Our Hats

Our Hats

I hadn’t considered making this page until I received a phone call from Camet Hawthorne in July 2000. Camet said that our hats were more important to the soldiers than I thought they were, and he thought we should do something on our website. Upon reflection, I suppose it was the one, simple, and tangible thing that identified us as a unit … as a group. At the time … that was very important!

We wore our distinctive bush hats when in Base camp. We wore soft floppy hats when on patrol. If we were being mortared or something we all found steel helmets somewhere!

We wore these hats for practical reasons. It was not to show off.

Bush Hats

When we began the LRRP, we were not an official unit in the paperwork sense. LRRPs were technically TDY from home units. We had no patch, no guidons, no banners … and no real name other than what we made up. At the same time we were based out of the Brigade’s base camp and co-mingled with many other formally designated units. So how should we distinguish ourselves without being ridiculous … or giving the appearance of unearned arrogance? And what would foster some esprit-de-corps among our volunteers? The Bush Hat would.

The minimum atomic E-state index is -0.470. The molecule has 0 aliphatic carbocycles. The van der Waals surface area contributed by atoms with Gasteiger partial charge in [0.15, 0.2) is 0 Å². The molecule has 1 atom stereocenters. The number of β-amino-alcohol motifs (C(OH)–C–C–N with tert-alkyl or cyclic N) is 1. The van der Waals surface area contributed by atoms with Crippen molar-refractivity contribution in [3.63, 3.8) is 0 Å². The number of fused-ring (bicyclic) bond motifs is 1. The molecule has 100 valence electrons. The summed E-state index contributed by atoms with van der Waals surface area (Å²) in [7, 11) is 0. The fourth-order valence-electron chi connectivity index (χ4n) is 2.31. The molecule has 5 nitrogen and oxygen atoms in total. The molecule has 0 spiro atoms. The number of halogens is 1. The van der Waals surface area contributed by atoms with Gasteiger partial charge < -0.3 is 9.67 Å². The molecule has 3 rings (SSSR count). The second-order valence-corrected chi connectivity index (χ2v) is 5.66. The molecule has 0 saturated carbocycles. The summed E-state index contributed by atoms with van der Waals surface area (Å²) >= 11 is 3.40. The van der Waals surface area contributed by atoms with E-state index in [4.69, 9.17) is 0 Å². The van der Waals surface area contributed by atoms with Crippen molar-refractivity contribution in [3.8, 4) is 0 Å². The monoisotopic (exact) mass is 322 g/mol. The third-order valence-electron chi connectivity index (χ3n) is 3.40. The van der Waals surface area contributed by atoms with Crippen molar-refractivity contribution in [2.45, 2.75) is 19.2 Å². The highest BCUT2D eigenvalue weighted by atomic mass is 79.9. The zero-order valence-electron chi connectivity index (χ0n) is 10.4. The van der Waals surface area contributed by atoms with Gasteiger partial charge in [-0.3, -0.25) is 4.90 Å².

The Aussie style bush hats were lightweight, had the breezy look with the upturned brim on one side … and were made in olive drab. They were easily obtainable from the local Vietnamese.

I recall that NOT wearing a steel helmet in Base Camp was a treat. Most units were strict and sometimes petty about making soldiers wear those helmets. I understood … but felt the LRRPs were in little danger in Base Camp (we never pulled security duty) and that they would appreciate the degree of freedom. I think it was the right tradeoff … and so did the LRRPs.

And … who was going to say we couldn’t?

Floppy Cammo Hats

Bush hats were only for base camp stand-downs. They were never worn “in the bush”! For patrols we wore soft, camouflaged, floppy hats. Given our mission and need for speed and stealth … a conventional steel helmet provided more danger than protection. Our job was to AVOID firefights.

Mike Lapolla, LRRP Platoon Leader, 1966-67